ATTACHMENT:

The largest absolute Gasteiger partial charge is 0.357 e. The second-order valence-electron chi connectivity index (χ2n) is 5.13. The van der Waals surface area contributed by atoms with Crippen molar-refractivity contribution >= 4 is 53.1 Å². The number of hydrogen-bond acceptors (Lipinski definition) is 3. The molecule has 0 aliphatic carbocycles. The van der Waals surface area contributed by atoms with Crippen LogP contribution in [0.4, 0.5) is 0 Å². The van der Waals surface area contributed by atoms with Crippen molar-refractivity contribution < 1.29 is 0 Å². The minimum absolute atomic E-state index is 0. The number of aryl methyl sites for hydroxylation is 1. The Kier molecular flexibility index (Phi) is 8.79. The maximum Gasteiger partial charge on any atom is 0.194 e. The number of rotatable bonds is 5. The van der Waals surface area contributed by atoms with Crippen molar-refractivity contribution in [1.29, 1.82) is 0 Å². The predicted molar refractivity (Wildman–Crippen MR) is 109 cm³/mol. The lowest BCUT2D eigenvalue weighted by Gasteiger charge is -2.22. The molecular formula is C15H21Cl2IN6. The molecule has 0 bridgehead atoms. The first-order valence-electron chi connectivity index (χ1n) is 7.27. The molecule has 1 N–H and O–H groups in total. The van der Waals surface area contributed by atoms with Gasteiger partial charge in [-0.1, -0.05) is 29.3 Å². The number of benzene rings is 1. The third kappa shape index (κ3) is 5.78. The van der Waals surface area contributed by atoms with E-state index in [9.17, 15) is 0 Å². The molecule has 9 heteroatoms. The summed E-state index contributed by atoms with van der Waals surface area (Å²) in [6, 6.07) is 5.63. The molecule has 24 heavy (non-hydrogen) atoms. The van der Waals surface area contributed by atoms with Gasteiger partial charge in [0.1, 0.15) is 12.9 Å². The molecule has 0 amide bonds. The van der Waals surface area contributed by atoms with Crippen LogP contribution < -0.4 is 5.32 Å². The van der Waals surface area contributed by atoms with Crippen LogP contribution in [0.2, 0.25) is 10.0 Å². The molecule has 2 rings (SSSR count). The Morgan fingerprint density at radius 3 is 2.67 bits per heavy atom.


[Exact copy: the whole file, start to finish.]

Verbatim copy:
The largest absolute Gasteiger partial charge is 0.357 e. The second-order valence-electron chi connectivity index (χ2n) is 5.13. The van der Waals surface area contributed by atoms with Crippen molar-refractivity contribution >= 4 is 53.1 Å². The number of hydrogen-bond acceptors (Lipinski definition) is 3. The molecule has 0 aliphatic carbocycles. The van der Waals surface area contributed by atoms with Crippen LogP contribution in [0.4, 0.5) is 0 Å². The van der Waals surface area contributed by atoms with Crippen molar-refractivity contribution < 1.29 is 0 Å². The minimum absolute atomic E-state index is 0. The number of aryl methyl sites for hydroxylation is 1. The Kier molecular flexibility index (Phi) is 8.79. The maximum Gasteiger partial charge on any atom is 0.194 e. The number of rotatable bonds is 5. The van der Waals surface area contributed by atoms with Crippen molar-refractivity contribution in [1.29, 1.82) is 0 Å². The predicted molar refractivity (Wildman–Crippen MR) is 109 cm³/mol. The lowest BCUT2D eigenvalue weighted by Gasteiger charge is -2.22. The molecular formula is C15H21Cl2IN6. The molecule has 0 bridgehead atoms. The first-order valence-electron chi connectivity index (χ1n) is 7.27. The molecule has 1 N–H and O–H groups in total. The van der Waals surface area contributed by atoms with Gasteiger partial charge in [-0.1, -0.05) is 29.3 Å². The number of benzene rings is 1. The third kappa shape index (κ3) is 5.78. The van der Waals surface area contributed by atoms with E-state index in [9.17, 15) is 0 Å². The molecule has 9 heteroatoms. The summed E-state index contributed by atoms with van der Waals surface area (Å²) in [6, 6.07) is 5.63. The molecule has 24 heavy (non-hydrogen) atoms. The van der Waals surface area contributed by atoms with Gasteiger partial charge in [0.1, 0.15) is 12.9 Å². The molecule has 0 amide bonds. The van der Waals surface area contributed by atoms with Crippen LogP contribution < -0.4 is 5.32 Å². The van der Waals surface area contributed by atoms with Crippen LogP contribution in [0.2, 0.25) is 10.0 Å². The molecule has 2 rings (SSSR count). The Morgan fingerprint density at radius 3 is 2.67 bits per heavy atom.